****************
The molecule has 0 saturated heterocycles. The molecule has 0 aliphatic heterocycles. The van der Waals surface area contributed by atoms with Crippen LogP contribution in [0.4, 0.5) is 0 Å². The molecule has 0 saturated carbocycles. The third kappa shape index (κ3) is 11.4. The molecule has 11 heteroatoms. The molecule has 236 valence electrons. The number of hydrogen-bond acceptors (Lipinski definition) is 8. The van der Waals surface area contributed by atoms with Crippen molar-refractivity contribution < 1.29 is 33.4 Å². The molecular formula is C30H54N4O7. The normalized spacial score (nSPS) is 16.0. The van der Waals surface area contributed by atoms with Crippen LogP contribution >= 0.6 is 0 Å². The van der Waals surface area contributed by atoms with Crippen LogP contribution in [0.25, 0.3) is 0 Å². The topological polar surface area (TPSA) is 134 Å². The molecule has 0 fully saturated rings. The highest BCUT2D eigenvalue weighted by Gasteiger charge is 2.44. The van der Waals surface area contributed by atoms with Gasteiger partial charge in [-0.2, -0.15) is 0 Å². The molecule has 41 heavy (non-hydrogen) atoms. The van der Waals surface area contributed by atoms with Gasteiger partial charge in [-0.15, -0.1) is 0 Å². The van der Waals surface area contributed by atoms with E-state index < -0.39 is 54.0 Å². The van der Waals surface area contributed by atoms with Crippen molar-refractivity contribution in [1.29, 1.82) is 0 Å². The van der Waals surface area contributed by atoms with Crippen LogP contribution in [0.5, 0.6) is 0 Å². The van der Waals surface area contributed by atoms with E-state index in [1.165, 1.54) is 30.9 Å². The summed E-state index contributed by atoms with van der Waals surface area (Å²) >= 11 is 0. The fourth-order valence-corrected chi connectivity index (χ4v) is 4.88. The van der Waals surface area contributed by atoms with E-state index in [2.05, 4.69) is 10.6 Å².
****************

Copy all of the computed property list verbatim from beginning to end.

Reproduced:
The molecule has 0 saturated heterocycles. The molecule has 0 aliphatic heterocycles. The van der Waals surface area contributed by atoms with Crippen LogP contribution in [0.4, 0.5) is 0 Å². The molecule has 0 saturated carbocycles. The third kappa shape index (κ3) is 11.4. The molecule has 11 heteroatoms. The molecule has 236 valence electrons. The number of hydrogen-bond acceptors (Lipinski definition) is 8. The van der Waals surface area contributed by atoms with Crippen molar-refractivity contribution < 1.29 is 33.4 Å². The molecular formula is C30H54N4O7. The normalized spacial score (nSPS) is 16.0. The van der Waals surface area contributed by atoms with Crippen LogP contribution >= 0.6 is 0 Å². The van der Waals surface area contributed by atoms with Crippen LogP contribution in [0.25, 0.3) is 0 Å². The topological polar surface area (TPSA) is 134 Å². The molecule has 0 fully saturated rings. The highest BCUT2D eigenvalue weighted by Gasteiger charge is 2.44. The van der Waals surface area contributed by atoms with Gasteiger partial charge in [-0.2, -0.15) is 0 Å². The molecule has 41 heavy (non-hydrogen) atoms. The van der Waals surface area contributed by atoms with Gasteiger partial charge in [-0.15, -0.1) is 0 Å². The van der Waals surface area contributed by atoms with E-state index < -0.39 is 54.0 Å². The van der Waals surface area contributed by atoms with Crippen molar-refractivity contribution in [1.29, 1.82) is 0 Å². The van der Waals surface area contributed by atoms with Crippen LogP contribution in [0.5, 0.6) is 0 Å². The van der Waals surface area contributed by atoms with E-state index in [1.165, 1.54) is 30.9 Å². The summed E-state index contributed by atoms with van der Waals surface area (Å²) >= 11 is 0. The fourth-order valence-corrected chi connectivity index (χ4v) is 4.88. The van der Waals surface area contributed by atoms with E-state index in [2.05, 4.69) is 10.6 Å².